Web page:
“We are going to work tirelessly in our Congress to pass our anti-discrimination law as quickly as possible,” Hinzpeter said to reporters outside the hospital after visiting the family.

An ample Senate majority passed the law in November, but seven years after it was first proposed, it has yet to come to a vote in the lower house. Lobbyists for evangelical churches said it would be a first step toward gay marriage, which Chile forbids and which is not explicitly included in the measure.

It would describe as illegal discrimination “any distinction, exclusion or restriction that lacks reasonable justification, committed by agents of the state or individuals, and that causes the deprivation, disturbance or threatens the legitimate exercise of fundamental rights established by the constitution or in international human rights treaties ratified by Chile.”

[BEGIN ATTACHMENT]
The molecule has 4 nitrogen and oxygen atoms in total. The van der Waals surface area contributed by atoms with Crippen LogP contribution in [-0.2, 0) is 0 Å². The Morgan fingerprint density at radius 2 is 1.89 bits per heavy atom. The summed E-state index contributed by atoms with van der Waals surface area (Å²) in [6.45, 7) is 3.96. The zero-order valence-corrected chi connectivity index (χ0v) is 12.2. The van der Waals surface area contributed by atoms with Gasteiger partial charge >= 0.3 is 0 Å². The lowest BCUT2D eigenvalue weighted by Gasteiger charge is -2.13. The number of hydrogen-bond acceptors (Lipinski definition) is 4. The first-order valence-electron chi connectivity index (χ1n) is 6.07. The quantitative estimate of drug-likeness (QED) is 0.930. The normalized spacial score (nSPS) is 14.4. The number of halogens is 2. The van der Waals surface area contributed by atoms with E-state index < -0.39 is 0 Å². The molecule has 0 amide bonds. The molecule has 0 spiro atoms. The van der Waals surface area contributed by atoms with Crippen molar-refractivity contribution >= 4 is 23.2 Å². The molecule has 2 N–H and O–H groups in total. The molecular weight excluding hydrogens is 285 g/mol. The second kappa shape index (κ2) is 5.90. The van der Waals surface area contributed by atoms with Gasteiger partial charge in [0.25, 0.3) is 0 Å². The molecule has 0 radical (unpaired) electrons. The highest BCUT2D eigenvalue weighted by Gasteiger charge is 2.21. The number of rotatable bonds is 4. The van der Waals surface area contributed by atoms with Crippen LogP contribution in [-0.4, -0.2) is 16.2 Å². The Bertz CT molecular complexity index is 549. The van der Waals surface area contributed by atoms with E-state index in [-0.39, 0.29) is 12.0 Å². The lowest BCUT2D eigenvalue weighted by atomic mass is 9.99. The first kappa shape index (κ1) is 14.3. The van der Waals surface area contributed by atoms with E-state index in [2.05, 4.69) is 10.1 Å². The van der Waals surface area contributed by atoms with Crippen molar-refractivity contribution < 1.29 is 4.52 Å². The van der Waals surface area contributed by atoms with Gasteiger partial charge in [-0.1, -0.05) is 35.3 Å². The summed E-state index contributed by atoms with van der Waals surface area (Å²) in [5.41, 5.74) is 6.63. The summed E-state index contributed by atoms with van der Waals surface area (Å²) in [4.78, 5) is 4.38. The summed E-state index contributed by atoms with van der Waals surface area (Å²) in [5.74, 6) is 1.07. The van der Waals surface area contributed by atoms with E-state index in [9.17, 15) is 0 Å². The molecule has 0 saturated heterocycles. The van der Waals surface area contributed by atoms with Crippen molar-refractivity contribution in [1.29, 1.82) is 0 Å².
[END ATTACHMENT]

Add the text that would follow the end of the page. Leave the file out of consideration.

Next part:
Attorney Gabriel Zaliasnik told the Cooperativa radio station March 28 that if the law had been passed, the attack on Zamudio might have been avoided.

Pinera tweeted from South Korea that the “brutal and cowardly attack of Daniel Zamudio wounds not only his family but all people of good will.”

“His death will not remain unpunished, and reinforces the complete commitment of the government against all arbitrary discrimination and for a more tolerant country.”

The jailed suspects are Raul Alfonso Lopez, 25; Alejandro Axel Angulo Tapia, 26; Patricio Ahumada Garay, 25; and Fabian Mora Mora, 19. They remain in preventive detention after blaming others in the group for the attack.

Lopez allegedly told police that he saw Angulo and Ahumada carve three swastikas into Zamudio with a broken pisco sour bottle. Ahumada’s public defender, Nestor Perez, said his client wasn’t involved in the attack and isn’t a neo-Nazi.